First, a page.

[See below for the latest Alex and Ronni Show in which we chatter on about cats, hospice, medical workers, the virus, New York subways, a little bit of Trump, New Yorkers' attitude. Early in the video I mention that if we had not divorced, we would now have been married 65 years. Uh, that would be 55 years. So much for my on-the-spot math skills.]
Death With Dignity Act (DWDA) is the formal name of the law that allows terminally ill Oregon adults to end their lives by administering to themselves a dose of lethal medication.
My doctors refer to this as Medical Aid in Dying (MAID) which I much prefer to the state's name.
On Wednesday this week, I spent 15 or 20 minutes with the physician who manages this program at the medical center where I have been treated for cancer and COPD for the past three years.
We had spoken at length some weeks ago, so I was familiar with the law, with the details of how it works and what happens when a patient takes the drug.
This time, the doctor went over the legal requirements again, asked me the formal, verbal questions the state requires, and then emailed an official form entitled, “Request for Medication To End My Life in a Humane and Dignified Manner.”
You can see that document online here (pdf).
For such a monumental decision, it's not much of a form. Just a few declarations on my part and the signatures of two witnesses.
None of this is new to me. I've written about MAID in general over the years in these pages. I've known since years before my cancer diagnosis that I prefer this way of death to lingering beyond the time when I can enjoy daily life and/or care for myself.
Still, when I printed out the form on Wednesday and read through it on not just an ephemeral screen of pixels but solid paper, I felt a mild chill on the back of my neck and down my spine. I got light-headed for a minute or so.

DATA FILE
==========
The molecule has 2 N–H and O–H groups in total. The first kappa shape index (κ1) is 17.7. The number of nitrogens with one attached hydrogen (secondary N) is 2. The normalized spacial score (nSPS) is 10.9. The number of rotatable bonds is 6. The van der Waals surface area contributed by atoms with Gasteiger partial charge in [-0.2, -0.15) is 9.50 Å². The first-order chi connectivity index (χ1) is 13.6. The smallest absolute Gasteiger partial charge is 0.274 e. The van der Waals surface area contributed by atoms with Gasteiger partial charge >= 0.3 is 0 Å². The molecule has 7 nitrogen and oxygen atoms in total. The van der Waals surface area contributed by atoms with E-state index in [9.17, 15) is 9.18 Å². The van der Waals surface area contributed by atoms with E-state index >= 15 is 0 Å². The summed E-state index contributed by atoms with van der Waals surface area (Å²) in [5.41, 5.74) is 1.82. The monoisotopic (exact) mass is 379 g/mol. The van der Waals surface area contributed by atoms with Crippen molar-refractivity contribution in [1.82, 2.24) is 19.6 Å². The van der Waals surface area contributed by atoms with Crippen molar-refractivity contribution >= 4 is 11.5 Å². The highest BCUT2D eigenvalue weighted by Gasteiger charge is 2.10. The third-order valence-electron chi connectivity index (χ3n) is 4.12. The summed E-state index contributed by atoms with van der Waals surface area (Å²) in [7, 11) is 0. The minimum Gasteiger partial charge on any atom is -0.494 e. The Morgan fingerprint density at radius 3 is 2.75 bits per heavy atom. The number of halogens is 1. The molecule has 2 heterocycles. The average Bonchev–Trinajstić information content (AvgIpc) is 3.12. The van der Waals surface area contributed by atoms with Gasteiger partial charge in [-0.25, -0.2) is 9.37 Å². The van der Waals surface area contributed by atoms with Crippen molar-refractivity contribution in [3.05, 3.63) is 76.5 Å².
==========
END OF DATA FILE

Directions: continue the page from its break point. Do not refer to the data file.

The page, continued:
A goodly part of me says that it is one thing to die on the universe's time frame and quite another to choose one's own time. Some call that suicide and they are not wrong.
That charge, however, doesn't resonate with me. The facile response is, “Hey, it's my life” but many of the world's religions condemn suicide, and the restraints against it are ancient. They can't be ignored by any thinking person, even someone like me who at best is agnostic but much closer to atheist.
Which doesn't mean I don't take seriously the many admonitions against suicide from learned people through the millennia. For a large part of my life, suicide was so taboo in American culture that relatives often hid the truth when a family member took his or her life.
Life is precious and as I mentioned a few days ago, I am so sad to be leaving Earth. But I am also a realist and I have made this choice. I expect to be comfortable with it when the time comes, but nothing says I can't change my mind if it comes to that.
In October 2018, when I had just been told there was no more useful treatment for my cancer, I wrote this about being terminally ill:
”For as long as I can remember, I have been curious about dying. When I have explained myself through the years, I've said that I want to be awake, lucid, not drugged or in pain because I want to experience the event of dying as clearly as possible. It is the last great mystery of life and I don't want to miss it.”
But now a monkey wrench has been thrown into the plan. If/when I use the MAID drugs, I will go into a coma within a few minutes. It is unlikely in that state that I will experience dying in the way I anticipated. Damn.
Roseanne Roseannadanna was right, “It's always something.”
Here's this week's episode of The Alex and Ronni Show.
You can check out Alex's online talk show here.